FDR calculation for each p value

I am trying to understand how FDR is calculated and what to understand from it. I selected R as language so the example is in R

Lets look at an example of 10 samples

df<- structure(list(Names = structure(c(1L, 3L, 4L, 5L, 6L, 7L, 8L,
9L, 10L, 2L), .Label = c("Sample1", "Sample10", "Sample2", "Sample3",
"Sample4", "Sample5", "Sample6", "Sample7", "Sample8", "Sample9"
), class = "factor"), p_value_1 = c(0.01, 0.02, 0.03, 0.05, 0.013,
0.014, 0.019, 0.35, 0.5, 0.63)), class = "data.frame", row.names = c(NA,
-10L))

To calculate FDR values , one should use adjusted-p_value which I think is influenced by the size of the sample , how ? I don't know. One can calculate it based on different method for example

FDR <- p.adjust(df$p_value_1, method="fdr") I came across a study which I cannot understand. is the following formula FDR? 1 Answer How to do the math To adjust for multiple comparisons using the Benjamini-Hochberg procedure for controlling the False Discovery Rate (FDR) of $$\alpha$$ on $$m$$ different tests ($$m$$ is not sample size): 1. Compute the p-value for each test. 2. Order the p-values from largest to smallest. 3. In the first (ordered) test ($$i=1$$), compare the -value to $$\frac{\alpha\times(m+1–1)}{m}$$ (if you are using, say, $$p=P(|T|>|t|)$$ for two-tailed tests, if using $$p=P(T>|t|)$$, then replace $$\alpha$$ with $$\alpha/2$$). 4. In the second test ($$i=2$$), compare the -value to $$\frac{\alpha\times(m+1–2)}{m}$$. 5. In the third test ($$i=3$$), compare the -value to $$\frac{\alpha\times(m+1–3)}{m}$$. 6. In the ith test, compare the -value to $$\frac{\alpha\times(m+1–i)}{m}$$. 7. Using Benjamini & Hochberg’s method, we reject all tests including and following the first test for which we reject the null hypothesis. Adjusted p-values simply invert the above math to transform p, instead of alter the rejection threshold. So reject if $$p \le \frac{\alpha (m+1–i)}{m}$$ becomes reject if $$\frac{mp}{(m+1–i)} \le \alpha$$ Important things to note about adjusted p values • Adjusted p-values can be computed as $$>1$$ which is incoherent, since p-values are supposed to be probabilities. These are typically reported simply as $$1$$. • One cannot determine whether any given test is significant or not simply by looking at the adjusted p-values alone, since these decisions also depend on the ordering of the unadjusted p-values. • p.adjust() for some reason has a arithmetic error relative to Benjamini & Hochberg: the first two adjusted p values it reports are always given the same value in my experience. • I want to accept and like your answer, however, I have some questions regarding your answer. 1- can you give an example how to calculate it? second what about the definition of null hypothesis? can you please explain that ? Please look at this manuscript jstor.org/stable/2346101?seq=1#page_scan_tab_contents Mar 28 '19 at 21:51 • @Learner Hi Learner... I will be happy to add a worked example, but it may be a few hours. I am indeed familiar with the article you cite, and have read it a few times. I am not sure I follow you about null hypotheses? If you have a question about what they are you should ask a new question! :) Mar 28 '19 at 22:34 • can you at least explain what is T, what is m? Apr 3 '19 at 2:41 •$m$is the number of tests.$P(T>|t|)$literally "the probability of observing some value of a t test statistic greater than or equal to the absolute value of$t$."$P(|T|>|t|)$literally "the probability of observing some value of a t test statistic greater than or equal to the absolute value of$t$or less than or equal to negative one time the absolute value of$t\$." But t test statistics are just an example. FDR works for any group of hypothesis tests. Apr 3 '19 at 14:39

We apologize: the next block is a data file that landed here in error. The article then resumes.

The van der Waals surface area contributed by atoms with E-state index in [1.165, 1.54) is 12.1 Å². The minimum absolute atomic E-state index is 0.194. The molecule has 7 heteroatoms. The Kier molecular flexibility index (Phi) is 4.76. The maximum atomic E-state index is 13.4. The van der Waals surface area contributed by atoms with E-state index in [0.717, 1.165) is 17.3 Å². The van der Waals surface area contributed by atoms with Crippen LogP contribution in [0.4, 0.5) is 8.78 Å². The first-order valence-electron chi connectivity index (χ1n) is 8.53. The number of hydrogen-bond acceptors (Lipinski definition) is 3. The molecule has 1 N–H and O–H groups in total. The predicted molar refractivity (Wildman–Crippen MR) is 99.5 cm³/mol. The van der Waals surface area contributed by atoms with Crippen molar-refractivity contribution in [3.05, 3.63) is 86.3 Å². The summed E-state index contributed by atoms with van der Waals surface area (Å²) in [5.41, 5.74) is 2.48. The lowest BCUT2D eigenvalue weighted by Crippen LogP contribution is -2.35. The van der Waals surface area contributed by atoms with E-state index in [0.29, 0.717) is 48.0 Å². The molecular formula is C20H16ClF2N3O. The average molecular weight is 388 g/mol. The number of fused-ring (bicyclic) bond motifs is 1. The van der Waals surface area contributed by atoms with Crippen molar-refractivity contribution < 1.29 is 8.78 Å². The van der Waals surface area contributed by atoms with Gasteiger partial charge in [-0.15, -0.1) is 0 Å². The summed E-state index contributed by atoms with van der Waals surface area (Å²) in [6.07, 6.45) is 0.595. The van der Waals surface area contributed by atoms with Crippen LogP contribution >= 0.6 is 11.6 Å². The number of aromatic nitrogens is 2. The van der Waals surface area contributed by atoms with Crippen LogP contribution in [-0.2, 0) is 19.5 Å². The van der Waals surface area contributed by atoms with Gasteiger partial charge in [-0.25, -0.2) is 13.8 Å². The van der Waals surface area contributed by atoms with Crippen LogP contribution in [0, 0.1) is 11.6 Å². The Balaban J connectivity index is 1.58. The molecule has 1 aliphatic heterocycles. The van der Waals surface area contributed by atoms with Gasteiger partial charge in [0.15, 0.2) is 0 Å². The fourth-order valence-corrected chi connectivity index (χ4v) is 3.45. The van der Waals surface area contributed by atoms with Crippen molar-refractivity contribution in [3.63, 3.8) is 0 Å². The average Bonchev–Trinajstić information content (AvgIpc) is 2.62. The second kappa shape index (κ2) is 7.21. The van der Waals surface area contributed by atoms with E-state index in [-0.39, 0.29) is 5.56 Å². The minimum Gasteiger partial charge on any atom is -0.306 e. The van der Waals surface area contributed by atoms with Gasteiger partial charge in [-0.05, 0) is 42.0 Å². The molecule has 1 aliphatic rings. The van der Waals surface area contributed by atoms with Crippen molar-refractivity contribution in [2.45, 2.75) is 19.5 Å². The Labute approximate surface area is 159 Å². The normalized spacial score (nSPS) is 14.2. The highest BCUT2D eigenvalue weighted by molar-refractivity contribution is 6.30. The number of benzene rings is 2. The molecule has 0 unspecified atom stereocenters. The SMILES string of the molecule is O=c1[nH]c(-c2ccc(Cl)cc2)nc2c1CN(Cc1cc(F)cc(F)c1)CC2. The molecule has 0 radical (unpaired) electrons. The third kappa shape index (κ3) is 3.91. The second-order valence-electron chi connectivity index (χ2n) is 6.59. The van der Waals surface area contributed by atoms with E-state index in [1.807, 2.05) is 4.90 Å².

• how can I calculate the probabilities with hand? you make me more confused than I should be!!!!!! Can you give an example of 5 p values ? lets say I have a group (control) and a group of treated of 5 patients, I obtain 5 p values. Now how can I calculate the FDR with hand ? Apr 3 '19 at 15:14